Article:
• Data extraction. When a DCE receives the command to proceed to a data extraction for a given cohort, it: (a) Connects to its data source, (b) uses the query indicated in the plan to extract data, and (c) uses the cohort provided as a parameter to restrict the result set to the individuals part of the cohort. The result set is now local to the DCE and can be used for further processing (like pre-loading a web form locally) or can be transmitted;
  • Data transmission. Data transmission is not automatically triggered by a data extraction. The result set could be used exclusively by the DCE internally. In addition, the transmission could be conditional to some other action as formalised in the PW. The transmission of a result set by a DCE to a RCE implies two communication streams. First, the result set needs to be sent. Second, the PSI list also needs to be sent to enable the RCE to relate various data blocks pertaining to the same individual.
It should be noted that any of these activities can be referenced multiple times in a PW.
As part of data transmission, a result set is sent from the DCE to the RCE, but since the RCE and the DCE do not share the same PSI set, the PSI need to take a different path. The PSI will be sent from the DCE to anonymisers for translation into the final data set to be received by the RCE. This translation enables the latter to piece data together.
At this point we can identify three broad categories of messages, or communications: (a) Commands/statuses (e.g., from the EE to DCE to instruct it to perform a data transmission, or from a DCE to the EE confirming that the transmission has been successfully completed), (b) result set transmissions (from DCE to RCE), and (c) PSI set transmissions.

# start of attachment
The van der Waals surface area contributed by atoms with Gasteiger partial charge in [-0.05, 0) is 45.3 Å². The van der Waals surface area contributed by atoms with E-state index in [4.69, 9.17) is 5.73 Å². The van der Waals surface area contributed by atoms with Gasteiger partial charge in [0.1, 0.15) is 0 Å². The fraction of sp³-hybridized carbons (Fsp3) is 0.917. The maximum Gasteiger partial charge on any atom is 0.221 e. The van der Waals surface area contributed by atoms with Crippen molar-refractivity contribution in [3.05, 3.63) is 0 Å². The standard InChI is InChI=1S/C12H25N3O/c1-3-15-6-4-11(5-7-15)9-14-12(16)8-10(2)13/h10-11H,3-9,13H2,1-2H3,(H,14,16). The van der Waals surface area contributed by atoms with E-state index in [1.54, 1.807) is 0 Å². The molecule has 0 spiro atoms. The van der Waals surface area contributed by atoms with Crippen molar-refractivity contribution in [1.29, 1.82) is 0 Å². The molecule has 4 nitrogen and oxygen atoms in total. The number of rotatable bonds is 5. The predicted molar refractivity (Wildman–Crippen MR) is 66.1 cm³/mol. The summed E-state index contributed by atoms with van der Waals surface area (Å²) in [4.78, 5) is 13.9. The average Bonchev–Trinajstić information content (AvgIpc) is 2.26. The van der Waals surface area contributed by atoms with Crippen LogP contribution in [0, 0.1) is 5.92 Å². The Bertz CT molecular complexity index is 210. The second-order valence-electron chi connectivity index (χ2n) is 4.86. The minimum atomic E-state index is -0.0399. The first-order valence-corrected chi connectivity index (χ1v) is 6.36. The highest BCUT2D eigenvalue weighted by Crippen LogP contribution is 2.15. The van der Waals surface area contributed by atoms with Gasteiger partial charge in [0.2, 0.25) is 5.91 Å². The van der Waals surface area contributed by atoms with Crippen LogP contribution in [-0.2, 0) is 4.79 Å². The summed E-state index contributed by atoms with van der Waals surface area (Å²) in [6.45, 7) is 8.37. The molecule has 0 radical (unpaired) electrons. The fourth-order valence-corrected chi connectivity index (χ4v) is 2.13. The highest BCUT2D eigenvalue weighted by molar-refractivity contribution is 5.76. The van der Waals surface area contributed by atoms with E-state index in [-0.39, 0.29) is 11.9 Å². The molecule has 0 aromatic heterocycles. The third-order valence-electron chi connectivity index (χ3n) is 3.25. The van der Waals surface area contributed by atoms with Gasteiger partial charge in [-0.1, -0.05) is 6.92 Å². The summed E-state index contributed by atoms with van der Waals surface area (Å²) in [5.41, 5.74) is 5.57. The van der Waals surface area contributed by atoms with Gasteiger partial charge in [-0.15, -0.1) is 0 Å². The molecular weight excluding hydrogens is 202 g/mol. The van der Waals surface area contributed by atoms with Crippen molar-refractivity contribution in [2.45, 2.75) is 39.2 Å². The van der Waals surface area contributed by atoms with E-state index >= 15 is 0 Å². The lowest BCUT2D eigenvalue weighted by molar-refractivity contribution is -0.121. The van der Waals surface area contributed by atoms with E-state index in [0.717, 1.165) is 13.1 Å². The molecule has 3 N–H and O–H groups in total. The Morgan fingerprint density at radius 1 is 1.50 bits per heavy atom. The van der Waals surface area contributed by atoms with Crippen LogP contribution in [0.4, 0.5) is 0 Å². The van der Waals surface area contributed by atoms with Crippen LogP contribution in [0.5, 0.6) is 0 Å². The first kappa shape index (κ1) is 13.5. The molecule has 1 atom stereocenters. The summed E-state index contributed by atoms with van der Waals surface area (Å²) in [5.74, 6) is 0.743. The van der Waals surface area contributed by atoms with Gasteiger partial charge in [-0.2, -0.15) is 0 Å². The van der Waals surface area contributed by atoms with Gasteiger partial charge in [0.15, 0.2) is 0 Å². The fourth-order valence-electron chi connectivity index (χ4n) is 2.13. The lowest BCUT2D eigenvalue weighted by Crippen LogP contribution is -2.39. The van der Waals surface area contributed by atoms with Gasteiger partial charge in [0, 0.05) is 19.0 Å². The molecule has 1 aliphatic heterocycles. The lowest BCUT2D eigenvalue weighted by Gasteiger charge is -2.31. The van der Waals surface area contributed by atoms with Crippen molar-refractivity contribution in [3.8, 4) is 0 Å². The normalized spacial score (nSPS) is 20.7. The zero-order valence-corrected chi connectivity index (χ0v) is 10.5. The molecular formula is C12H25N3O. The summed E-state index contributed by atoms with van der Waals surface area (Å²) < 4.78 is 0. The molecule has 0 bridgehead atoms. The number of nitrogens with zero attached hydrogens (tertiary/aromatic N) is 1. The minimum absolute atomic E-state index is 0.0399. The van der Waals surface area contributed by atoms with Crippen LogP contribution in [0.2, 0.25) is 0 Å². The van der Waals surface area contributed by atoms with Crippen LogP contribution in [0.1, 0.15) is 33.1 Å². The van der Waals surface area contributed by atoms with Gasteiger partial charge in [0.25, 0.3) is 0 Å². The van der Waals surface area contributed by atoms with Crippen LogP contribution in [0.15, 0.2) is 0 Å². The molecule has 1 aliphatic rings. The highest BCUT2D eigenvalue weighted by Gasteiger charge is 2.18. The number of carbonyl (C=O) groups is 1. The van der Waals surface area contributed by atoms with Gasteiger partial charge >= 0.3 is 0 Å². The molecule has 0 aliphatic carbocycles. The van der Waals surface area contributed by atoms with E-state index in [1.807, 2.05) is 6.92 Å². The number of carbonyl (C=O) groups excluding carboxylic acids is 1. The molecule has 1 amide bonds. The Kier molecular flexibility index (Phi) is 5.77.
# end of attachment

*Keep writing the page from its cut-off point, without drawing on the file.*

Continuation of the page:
3.2. Detailed Communications Sequences for Data Related Activities in a DAS

In a DAS, different activities will require different messaging sequences. The execution engine is the entity controlling the flow of activities and as a result, the sequences illustrated in this section start with an instruction from the EE. Figure 2 offers a step-by-step depiction of the extraction and transmission activities (including all three types of messages: Commands, extracted result sets, and PSI). The sequences are designed to minimise data exchanges, including communications failure (e.g., do not send a list of PSI for a cohort before you have confirmation that the DCE is available and ready to execute the data extraction). Some simplifications are used here. For example, many health organisations will not allow direct contacts as mentioned previously. A DCE would therefore “ping” the EE through its proxy to request instructions, rather than the EE directly communicate with the DCE. In addition, sub steps like handshakes or activity completion acknowledgements are not represented.
Of note, there are two anonymisers meant to segment PSI data. In order to ensure a maximum amount of redacted information available, while curbing the risk of re-identification, the framework is segmented into zones. Zone 1 is the internal area. It groups the DCE together with the project entities not handling result sets (e.g., execution engine, etc). Zone 2 is the so-called external area, including entities allowed to receive result sets, i.e., the RCE. The risks and allowed operations differ in each zone, hence the use of internal and external anonymisers to channel PSI in different zones. The internal anonymiser is required for communications involving an entity in zone 1 and the external anonymiser is required for communications involving entities in zone 2. Therefore, a communication between zone 1 and 2 (e.g., data transmission) will require both anonymisers.
An extraction activity requires the following messaging steps: (A) The EE sends a command with a reference to an extraction activity in the plan to a DCE. (B) The EE sends a command to the evaluator instructing it to send the list of PSI for a given cohort to the internal anonymiser. (C) The evaluator sends the PSI set for the cohort to the internal anonymiser. (D) The internal anonymiser sends the translated PSI set (using the DCE set) to the targeted DCE.